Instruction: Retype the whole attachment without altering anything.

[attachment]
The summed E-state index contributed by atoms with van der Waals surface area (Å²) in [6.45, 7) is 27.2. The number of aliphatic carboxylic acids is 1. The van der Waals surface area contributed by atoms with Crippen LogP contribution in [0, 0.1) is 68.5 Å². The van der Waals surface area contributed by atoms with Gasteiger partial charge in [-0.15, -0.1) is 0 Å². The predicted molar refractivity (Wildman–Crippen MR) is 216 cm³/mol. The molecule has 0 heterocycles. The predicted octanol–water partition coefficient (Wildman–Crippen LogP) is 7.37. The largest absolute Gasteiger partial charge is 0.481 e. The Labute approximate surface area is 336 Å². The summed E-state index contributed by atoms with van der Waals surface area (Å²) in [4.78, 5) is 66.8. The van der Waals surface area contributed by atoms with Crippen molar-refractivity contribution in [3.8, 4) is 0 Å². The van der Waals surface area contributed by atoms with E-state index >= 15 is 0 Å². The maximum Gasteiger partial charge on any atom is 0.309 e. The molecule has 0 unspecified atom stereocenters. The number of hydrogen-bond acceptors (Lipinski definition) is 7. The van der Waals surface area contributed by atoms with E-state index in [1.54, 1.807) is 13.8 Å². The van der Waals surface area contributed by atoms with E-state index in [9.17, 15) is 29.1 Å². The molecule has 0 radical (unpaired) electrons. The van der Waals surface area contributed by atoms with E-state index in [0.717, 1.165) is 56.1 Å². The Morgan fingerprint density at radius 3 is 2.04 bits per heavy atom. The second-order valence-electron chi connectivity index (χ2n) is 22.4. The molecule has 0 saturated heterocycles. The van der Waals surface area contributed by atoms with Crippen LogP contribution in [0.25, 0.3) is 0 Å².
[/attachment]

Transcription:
The summed E-state index contributed by atoms with van der Waals surface area (Å²) in [6.45, 7) is 27.2. The number of aliphatic carboxylic acids is 1. The van der Waals surface area contributed by atoms with Crippen LogP contribution in [0, 0.1) is 68.5 Å². The van der Waals surface area contributed by atoms with Gasteiger partial charge in [-0.15, -0.1) is 0 Å². The predicted molar refractivity (Wildman–Crippen MR) is 216 cm³/mol. The molecule has 0 heterocycles. The predicted octanol–water partition coefficient (Wildman–Crippen LogP) is 7.37. The largest absolute Gasteiger partial charge is 0.481 e. The Labute approximate surface area is 336 Å². The summed E-state index contributed by atoms with van der Waals surface area (Å²) in [4.78, 5) is 66.8. The van der Waals surface area contributed by atoms with Crippen molar-refractivity contribution in [3.8, 4) is 0 Å². The van der Waals surface area contributed by atoms with E-state index >= 15 is 0 Å². The maximum Gasteiger partial charge on any atom is 0.309 e. The molecule has 0 unspecified atom stereocenters. The number of hydrogen-bond acceptors (Lipinski definition) is 7. The van der Waals surface area contributed by atoms with E-state index in [1.54, 1.807) is 13.8 Å². The van der Waals surface area contributed by atoms with E-state index in [9.17, 15) is 29.1 Å². The molecule has 0 radical (unpaired) electrons. The van der Waals surface area contributed by atoms with E-state index in [0.717, 1.165) is 56.1 Å². The Morgan fingerprint density at radius 3 is 2.04 bits per heavy atom. The second-order valence-electron chi connectivity index (χ2n) is 22.4. The molecule has 0 saturated heterocycles. The van der Waals surface area contributed by atoms with Crippen LogP contribution in [0.25, 0.3) is 0 Å².